Questions about pre-amp out on Pioneer VSX-D810s

Discussion in 'Archived Threads 2001-2004' started by Jereme D, Jan 29, 2002.

  1. Jereme D

    Jereme D Stunt Coordinator

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    I just purchased Pioneer's VSX-D810s receiver online yesterday and I have a couple of questions.

    In the specs, it states that the receiver has pre-outs for all channels. Would I be hooking up a pre-amplifier to these outputs, or an amplifier? Would I need one amp or preamp for each channel?
     
  2. Evan S

    Evan S Cinematographer

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    Jereme, when a reciever has Pre-Amp outputs it means you have the ability to hook up an outside Amplifier to the receiver, bypassing the internal amplification provided by the receiver. You can get a cleaner, more powerful, signal with less distortion this way.

    You can hook up whatever kind of amplifier to the receiver you want...2 channel, 3 channel, 5 channel, etc.

    If you hook up a 2 channel amp, you would drive your main speakers with the external amp, and your surround and center channel speakers with your receiver.

    If you hooked up a 5 channel amp to the Pioneer, you would drive all 5 speakers with the outside amp and your receiver would only act as a processor of the incoming signal (CD, DVD, etc).
     
  3. Jereme D

    Jereme D Stunt Coordinator

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    So, all of my components would stay plugged into the receiver which would be acting as a preamp?

    Will the receiver still handle all of the other channels?

    I've been looking at the audiosource amps. Those seem to be rated well at audioreview.com. Audiosource's website says that they can be mono-bridged (I think that was the term). If I understood correctly, that would mean that I have one unit for each channel.

    I would want them for my main speakers only at this point since I cannot get five at once.
     
  4. Evan S

    Evan S Cinematographer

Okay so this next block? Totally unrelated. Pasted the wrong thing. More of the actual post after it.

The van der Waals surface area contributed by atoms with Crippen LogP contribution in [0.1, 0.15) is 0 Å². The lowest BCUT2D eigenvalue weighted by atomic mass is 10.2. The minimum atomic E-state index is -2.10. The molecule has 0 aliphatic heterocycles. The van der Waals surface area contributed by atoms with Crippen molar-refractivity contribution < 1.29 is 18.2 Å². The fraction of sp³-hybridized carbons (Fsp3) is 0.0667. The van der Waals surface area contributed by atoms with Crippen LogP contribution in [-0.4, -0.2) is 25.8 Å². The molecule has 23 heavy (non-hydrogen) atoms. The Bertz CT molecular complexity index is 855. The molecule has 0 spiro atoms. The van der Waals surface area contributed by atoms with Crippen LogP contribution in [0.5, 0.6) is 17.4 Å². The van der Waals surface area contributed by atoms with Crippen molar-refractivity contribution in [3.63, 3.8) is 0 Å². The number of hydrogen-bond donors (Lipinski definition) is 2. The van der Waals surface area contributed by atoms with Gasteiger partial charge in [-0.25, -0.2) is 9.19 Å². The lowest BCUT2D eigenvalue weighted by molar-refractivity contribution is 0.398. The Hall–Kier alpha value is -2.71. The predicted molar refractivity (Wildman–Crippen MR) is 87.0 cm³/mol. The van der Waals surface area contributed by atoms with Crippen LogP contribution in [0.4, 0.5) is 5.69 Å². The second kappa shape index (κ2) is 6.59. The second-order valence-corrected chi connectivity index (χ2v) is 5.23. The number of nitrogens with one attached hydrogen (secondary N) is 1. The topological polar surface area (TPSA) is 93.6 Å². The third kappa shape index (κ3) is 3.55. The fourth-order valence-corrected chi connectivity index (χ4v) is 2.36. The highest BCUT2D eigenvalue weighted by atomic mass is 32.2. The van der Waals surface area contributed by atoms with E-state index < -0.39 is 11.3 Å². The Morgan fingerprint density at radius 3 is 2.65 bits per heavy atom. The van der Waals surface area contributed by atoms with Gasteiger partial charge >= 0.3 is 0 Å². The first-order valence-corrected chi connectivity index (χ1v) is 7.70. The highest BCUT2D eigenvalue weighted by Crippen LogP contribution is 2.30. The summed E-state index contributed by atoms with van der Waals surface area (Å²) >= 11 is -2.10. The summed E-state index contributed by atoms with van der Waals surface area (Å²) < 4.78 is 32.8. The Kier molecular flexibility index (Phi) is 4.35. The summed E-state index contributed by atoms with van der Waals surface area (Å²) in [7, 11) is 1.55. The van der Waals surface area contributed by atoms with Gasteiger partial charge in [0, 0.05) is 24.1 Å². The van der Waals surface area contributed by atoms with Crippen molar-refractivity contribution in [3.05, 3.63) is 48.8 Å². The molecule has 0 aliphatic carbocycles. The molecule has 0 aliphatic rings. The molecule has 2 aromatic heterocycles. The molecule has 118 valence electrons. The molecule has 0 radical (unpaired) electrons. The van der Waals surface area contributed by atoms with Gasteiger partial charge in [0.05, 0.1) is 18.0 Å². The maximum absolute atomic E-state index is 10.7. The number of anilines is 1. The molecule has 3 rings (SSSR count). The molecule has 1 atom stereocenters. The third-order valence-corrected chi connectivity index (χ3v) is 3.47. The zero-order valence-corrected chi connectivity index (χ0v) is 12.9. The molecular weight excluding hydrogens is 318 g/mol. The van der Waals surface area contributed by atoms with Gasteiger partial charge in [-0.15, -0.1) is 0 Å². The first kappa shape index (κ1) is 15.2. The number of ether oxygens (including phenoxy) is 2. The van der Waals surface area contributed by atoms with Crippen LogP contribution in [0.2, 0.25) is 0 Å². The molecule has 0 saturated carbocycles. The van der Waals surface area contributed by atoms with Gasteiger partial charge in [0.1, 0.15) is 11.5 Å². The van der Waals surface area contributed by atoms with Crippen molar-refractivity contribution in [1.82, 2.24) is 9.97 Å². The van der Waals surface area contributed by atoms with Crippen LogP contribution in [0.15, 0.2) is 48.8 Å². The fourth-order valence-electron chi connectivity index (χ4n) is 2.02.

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    Yes, all of your components would stay hooked up to the receiver, which would act as a pre-amp in that situation.

    Yes, the receiver would handle all the other channels if you just decided to bypass the main L/R.

    If the Amps say they can be mono-bridged, that means they are a two channel amp you can bridge to only drive one channel. If this is what you wanted to do, you would need to pick up two units. Otherwise, one would suffice if you decided not to bridge.
     
  5. Jereme D

    Jereme D Stunt Coordinator

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    Ok. Great. Thanks for all of your answers. :)

    I will probably end up buying two of the amps. According to the manual on the website, the power is more than doubled if you only use a unit to power one speaker.
     
  6. Philip Hamm

    Philip Hamm Lead Actor

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    I would advise that you try using one stereo amp first. You may be surprised at what you can get.

    The most common practical use of a hi-fi bridgable amp would be if you wanted to power a subwoofer which needs an external amp. In this application a bridgable amp is a big plus. For powering your mains the advantage would be negligible IMO.

    If your speakers are bi-ampable you'd get better stereo performance out of four channels of amplification by bi-amping them.

    Also, this setup is going to greatly ease the load for the three channels in your 810 that you are powering. Just adding an external amp for the front stereo pair is actually going to give you better amplification for your center and rears! It's a no lose situation!
     

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